Just about the time one thinks there are no threats of E. coli sicknesses, the news explodes with new cases and sources. In September, 2014 news has come out regarding E. coli cases on the Pacific Northwest in Oregon and Washington (Pacific Northwest Children) and the south in Kentucky (Five Kentucky Children) Two of the children in the Pacific Northwest, and five children in Kentucky all are suffering from kidney disease that is usually caused by E. coli, hemolytic uremic syndrome (HUS). This disease can cause kidney failure and the need for dialysis and can occur after two days to two weeks of E. coli infection.
E. coli is bacteria found in water or food, with the ability to transfer via drinking unpasteurized milk or eating undercooked meat. Raw sprouts and produce have also been culprits. It can be passed along through person to person (i.e. hand) contact when hands are not washed after using the bathroom or changing a diaper. It caused an infection that can be fatal, especially in children or the older population. It often takes much time to track down the source of a new outbreak of E. coli concentrated to specific areas of the country. For instance, in Oregon it was first thought that three of the stricken children had all eaten at the same restaurant, something that strikes fear in any restaurant owner, but that restaurant was ruled out and it was released that the children all attended the same birthday party at a park, played in the same pond, were around a goat and other animals, and all ate watermelon and cupcakes purchased at the same store. Even when the goat droppings in common tested positively for E. coli, investigators were still unable to pinpoint whether it was the same strain the children suffered.
With the variety of possible sources of E. coli the average person might be wondering what to look for in regards to the infection’s symptoms in order to err on the side of safety. First, know that children, especially those younger than 5, are the most likely to be infected and display symptoms. Elderly people, when stricken by such an infection, can also suffer severe repercussions from E. coli. The biggest symptom is diarrhea, which can go from watery to bloody. Fever is another symptom, although less prevalent. The signs that an individual has developed the kidney disease of HUS include fatigue, less urination, slow or dulled responsiveness, limb swelling, or unusual bruising. When in full effect, HUS can cause symptoms of seizures, altered mental status, confusion, severe fatigue, dehydration, and neurological issues (Signs and Symptoms). It is imperative that when an individual suspects E. coli infection, an E. coli test is specifically requested when presenting to a medical provider, as many providers will not order one even when a patient is experiencing extremely serious diarrhea symptoms. Such tests require a stool sample from the patient that is sent to a laboratory to test for a poison produced by harmful E. coli strains, shiga toxin, and it is also recommended that labs do the additional culture test to check for E. coli bacteria.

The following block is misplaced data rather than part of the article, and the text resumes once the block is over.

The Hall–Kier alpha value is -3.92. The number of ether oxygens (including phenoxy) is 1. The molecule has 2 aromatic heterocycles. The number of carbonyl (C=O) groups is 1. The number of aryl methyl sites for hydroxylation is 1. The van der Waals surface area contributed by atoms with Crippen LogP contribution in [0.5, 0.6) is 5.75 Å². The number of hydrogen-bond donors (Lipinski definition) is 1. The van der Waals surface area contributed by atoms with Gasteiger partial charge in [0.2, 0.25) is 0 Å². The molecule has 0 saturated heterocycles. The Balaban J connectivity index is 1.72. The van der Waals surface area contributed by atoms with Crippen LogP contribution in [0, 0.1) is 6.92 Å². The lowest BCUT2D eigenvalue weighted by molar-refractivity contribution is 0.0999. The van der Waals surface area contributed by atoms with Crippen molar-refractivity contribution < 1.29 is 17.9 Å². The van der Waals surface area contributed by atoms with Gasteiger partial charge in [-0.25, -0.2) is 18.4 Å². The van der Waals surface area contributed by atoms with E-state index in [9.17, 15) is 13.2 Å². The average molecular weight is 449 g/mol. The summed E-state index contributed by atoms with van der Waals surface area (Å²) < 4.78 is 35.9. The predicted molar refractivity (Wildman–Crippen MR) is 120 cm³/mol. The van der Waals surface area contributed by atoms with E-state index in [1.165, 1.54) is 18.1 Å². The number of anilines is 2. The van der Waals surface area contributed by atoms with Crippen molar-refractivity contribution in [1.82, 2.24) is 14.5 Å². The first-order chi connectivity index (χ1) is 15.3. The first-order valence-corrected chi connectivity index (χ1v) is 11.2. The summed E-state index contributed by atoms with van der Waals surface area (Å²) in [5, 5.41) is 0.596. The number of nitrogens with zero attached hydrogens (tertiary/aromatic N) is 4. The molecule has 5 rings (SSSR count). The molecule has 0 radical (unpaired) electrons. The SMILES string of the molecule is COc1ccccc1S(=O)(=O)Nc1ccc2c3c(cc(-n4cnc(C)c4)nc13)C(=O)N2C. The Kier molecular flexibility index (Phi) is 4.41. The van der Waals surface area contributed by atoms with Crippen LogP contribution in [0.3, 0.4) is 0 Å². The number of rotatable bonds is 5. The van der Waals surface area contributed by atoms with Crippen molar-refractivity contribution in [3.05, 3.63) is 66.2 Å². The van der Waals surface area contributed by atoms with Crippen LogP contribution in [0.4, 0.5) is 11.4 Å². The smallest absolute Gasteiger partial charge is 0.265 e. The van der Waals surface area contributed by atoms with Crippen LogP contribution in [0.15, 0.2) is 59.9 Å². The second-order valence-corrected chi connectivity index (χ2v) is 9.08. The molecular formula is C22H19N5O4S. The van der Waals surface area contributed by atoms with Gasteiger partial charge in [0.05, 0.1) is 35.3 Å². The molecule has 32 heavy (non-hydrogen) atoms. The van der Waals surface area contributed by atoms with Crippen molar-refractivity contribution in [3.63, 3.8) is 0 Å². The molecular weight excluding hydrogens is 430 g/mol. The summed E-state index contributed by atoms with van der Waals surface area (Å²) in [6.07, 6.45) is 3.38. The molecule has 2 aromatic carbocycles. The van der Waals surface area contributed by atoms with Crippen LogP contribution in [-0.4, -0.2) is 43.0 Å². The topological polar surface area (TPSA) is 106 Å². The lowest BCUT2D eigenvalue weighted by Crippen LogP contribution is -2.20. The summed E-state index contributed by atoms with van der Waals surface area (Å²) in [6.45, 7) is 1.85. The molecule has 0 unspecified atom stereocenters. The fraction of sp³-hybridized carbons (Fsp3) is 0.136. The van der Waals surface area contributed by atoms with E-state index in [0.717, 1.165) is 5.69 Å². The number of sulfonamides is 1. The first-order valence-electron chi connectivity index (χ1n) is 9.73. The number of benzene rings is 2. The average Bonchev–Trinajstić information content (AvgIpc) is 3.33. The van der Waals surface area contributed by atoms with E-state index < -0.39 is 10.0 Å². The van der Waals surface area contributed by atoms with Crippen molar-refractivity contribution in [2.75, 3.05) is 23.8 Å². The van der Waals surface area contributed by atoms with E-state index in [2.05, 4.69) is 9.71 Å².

There could be some help on the horizon for those suffering from E. coli infections. Harvard University is working on a device that would work just like the human spleen to fight deadly pathogens, including E. coli, but also including Ebola and others. This device is called the biospleen and can filter infected blood by utilizing magnetic nanobeads coated with human protein that has been specifically genetically engineered to fight pathogens. The patient gets cleansed blood from the device and could be an important turn of events in the fight against pathogens, such as E. coli, that fight the person’s natural immune system. A timeline has not been given for its possible use, but experimental studies with rats have seen success, with 89% of rats treated with the device surviving.
If you suspect an E. coli infection, do not hesitate to present to your medical provider and be very assertive in requesting E. coli tests. You may also need to consult with a well-respected law firm to find out what compensation may be due as a result of an E. coli infection and its effects.
A partner with Inserra & Kelley, Attorneys At Law since 1993, Craig Kelley focuses on personal injury law with a large emphasis on motorcycle and bicycle related cases and claims with the goal of first helping clients heal and then getting speedy resolution of their disputes.